There’s an interesting post mortem about the SEC’s national playoff proposal debate in the Tuscaloosa News today, with lots of quotes from coaches and school officials.
Mike Slive’s ridiculous quote aside, here’s the reason Bernie’s ship never even left the dock:
… While the NCAA men’s basketball tournament might bring in more money, thanks to a huge exclusive contract with CBS (11 years, $6.2 billion, for an average of $545 million per tournament), it has to be equally split among the 300-plus athletic departments.
With the Bowl Championships Series, only the six conferences directly involved (roughly 65 schools) split most of the revenues.
In terms of the 2005 bottom line, Alabama received $1.8 million in broadcast rights for men’s basketball and an additional $1.8 million in NCAA/SEC distributions. Meanwhile, the football program took in $5.4 million in broadcast rights and $2.6 million in NCAA/SEC distributions.
Most university presidents are therefore adamant against a playoff system, which would almost certainly result in equal distribution across the board. During the 2004-05 school year, the NCAA took in more than $500 million in revenues, the bulk from television contracts. Of that, 95 percent was distributed among the member institutions.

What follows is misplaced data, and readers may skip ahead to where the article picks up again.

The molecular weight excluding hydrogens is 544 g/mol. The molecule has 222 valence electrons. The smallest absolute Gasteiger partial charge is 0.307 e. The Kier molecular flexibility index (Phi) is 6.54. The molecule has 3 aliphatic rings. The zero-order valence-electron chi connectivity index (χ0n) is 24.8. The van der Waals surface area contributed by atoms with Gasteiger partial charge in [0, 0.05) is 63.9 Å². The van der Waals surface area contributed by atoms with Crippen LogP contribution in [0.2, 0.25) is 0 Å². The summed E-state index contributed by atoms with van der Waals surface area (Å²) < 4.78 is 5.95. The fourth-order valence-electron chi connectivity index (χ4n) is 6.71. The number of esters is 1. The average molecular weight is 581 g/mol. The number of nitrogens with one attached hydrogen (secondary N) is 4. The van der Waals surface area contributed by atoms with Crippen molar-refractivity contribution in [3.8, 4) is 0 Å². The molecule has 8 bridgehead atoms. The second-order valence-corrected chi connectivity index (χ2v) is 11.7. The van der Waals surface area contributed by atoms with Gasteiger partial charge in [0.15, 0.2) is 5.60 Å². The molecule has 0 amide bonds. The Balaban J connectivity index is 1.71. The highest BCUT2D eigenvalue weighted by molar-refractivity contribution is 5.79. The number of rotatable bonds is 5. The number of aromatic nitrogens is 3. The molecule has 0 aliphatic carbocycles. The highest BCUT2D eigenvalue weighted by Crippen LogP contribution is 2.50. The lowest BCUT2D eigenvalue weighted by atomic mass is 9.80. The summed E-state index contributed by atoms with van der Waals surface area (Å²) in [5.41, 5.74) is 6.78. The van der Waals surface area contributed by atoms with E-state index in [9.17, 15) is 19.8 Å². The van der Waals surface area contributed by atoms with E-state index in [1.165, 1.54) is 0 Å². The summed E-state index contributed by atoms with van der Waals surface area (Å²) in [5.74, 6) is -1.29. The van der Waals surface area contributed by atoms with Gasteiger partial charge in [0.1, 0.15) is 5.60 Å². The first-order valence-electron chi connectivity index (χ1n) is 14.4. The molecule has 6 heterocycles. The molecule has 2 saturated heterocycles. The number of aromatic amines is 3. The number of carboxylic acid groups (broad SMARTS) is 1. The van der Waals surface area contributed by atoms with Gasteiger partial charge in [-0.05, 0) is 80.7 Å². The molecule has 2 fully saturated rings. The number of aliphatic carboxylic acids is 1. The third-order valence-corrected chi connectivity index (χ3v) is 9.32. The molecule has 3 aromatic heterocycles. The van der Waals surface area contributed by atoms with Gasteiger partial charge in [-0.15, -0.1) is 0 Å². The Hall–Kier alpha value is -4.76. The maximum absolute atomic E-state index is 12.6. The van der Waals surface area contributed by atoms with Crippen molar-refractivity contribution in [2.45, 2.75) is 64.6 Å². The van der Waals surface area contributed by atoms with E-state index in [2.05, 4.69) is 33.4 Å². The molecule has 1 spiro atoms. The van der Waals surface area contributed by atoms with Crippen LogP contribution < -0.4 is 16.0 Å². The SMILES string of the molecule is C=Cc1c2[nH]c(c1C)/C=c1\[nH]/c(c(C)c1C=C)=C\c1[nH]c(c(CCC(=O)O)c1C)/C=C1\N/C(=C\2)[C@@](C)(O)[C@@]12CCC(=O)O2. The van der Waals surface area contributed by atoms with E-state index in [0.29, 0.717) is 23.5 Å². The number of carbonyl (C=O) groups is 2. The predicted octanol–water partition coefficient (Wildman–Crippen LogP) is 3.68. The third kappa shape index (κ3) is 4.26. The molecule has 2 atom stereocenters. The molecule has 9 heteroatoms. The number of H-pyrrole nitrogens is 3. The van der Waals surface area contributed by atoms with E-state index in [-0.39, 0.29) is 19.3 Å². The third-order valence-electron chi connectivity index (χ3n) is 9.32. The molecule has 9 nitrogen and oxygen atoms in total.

To accentuate how times had changed following the 1984 landmark Supreme Court ruling that said the NCAA couldn’t limit the number of televised football games (NCAA v. Board of Regents of University of Oklahoma and Georgia Athletic Association), in 1990 the 10 SEC schools shared $16.3 million in revenue. Friday, the SEC announced that its 12 members will split a record $122 million for the 2006-07 fiscal year…
One way the rich get richer is to make sure the rules allow them to stay richer.